What is Evil?
Press Start for “What is Evil?” by 8-Bit Philosophy, where classic video games introduce famous thinkers, problems, and concepts with quotes, teachings, and more.
Episode 20: What Is Evil? | Hannah Arendt on Adolf Eichmann and the Nature of Evil
Written by: Matt Reichle
Created & Directed by: Jared Bauer
Narrator: Nathan Lowe
Animation Producer: MB X. McClain
Original Music & Sound by: David Krystal (http://www.davidkrystalmusic.com)
Academic Consultant: Mia Wood
Producer & Additional Artwork by: Jacob S. Salamon
What Is Evil?
Hannah Arendt on Adolf Eichmann and the Nature of Evil
Traditional conceptions of evil focus on the utter monstrosity of evil actions—the complete awe and un-think-ability of horror.
Called pure or radical evil—this is the sort of evil associated with antagonists or villains—it is the antithesis of good.
For Hannah Arendt, a German-Jewish philosopher, evil is not always as simple as an overriding desire to do no good.
Rather, Arendt chooses to focus her discussion of evil on this man: Adolf Eichmann.
Put on trial for numerous horrors, Eichmann was found guilty of crimes against humanity—especially against the Jewish people, for overseeing the trains that transported people to Nazi death camps. On May 31, 1962 he was hanged.
Arendt traveled to Jerusalem to cover the Eichmann trial. She expected to encounter a cold calculating monster, a man who reveled in his malicious deeds.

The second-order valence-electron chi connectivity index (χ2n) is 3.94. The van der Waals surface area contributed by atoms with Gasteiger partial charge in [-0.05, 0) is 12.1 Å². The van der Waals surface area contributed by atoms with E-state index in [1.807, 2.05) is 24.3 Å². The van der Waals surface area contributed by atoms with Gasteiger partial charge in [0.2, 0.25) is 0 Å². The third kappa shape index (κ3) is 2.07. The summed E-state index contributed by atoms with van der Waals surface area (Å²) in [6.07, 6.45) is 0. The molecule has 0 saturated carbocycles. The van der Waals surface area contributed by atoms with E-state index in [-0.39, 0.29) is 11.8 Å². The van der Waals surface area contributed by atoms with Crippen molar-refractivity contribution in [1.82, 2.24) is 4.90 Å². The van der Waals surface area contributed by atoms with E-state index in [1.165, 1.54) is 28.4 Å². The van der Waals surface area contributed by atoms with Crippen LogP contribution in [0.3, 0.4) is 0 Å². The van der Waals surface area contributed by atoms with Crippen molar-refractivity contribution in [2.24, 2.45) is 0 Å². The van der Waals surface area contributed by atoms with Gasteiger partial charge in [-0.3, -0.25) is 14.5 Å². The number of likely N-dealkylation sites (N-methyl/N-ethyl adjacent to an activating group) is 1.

Instead what she found was something far more shocking. Eichmann was an altogether innocuous and seemingly normal little man—in some sense, he was a cliché, a stereotypical bureaucrat, a sort of sleepwalker in life—a person who refused to comprehend the weight of his crimes. Because he didn’t physically shoot or kill anyone—he considered himself blameless.
Eichmann wasn’t afflicted with an overriding sense of maliciousness—instead what Arendt found was a man that was thoughtless, that never stopped to put himself in someone else’s shoes, that refused to think from another’s perspective. She found someone with an unquestioning sense of obligation to authority—who all his life he had been a follower—a person eager to fit in and be led—he suffered from blind allegiance and a complete self-deception about the morality of his actions.
This made Arendt rethink the concept of evil— for Eichmann wasn’t a demon in any obvious way.
What she encountered was the banality of evil—an everyday sort of evil: a bureaucrat eager to do his job. One who lacked empathy or perspective.
You don’t need to be cruel, sadistic, or vicious to embody evil—all that a person has to do is blindly follow the orders of another person. For Arendt that is the banality of evil.
So, dear viewer, what can be done to save humanity from mindless obedience?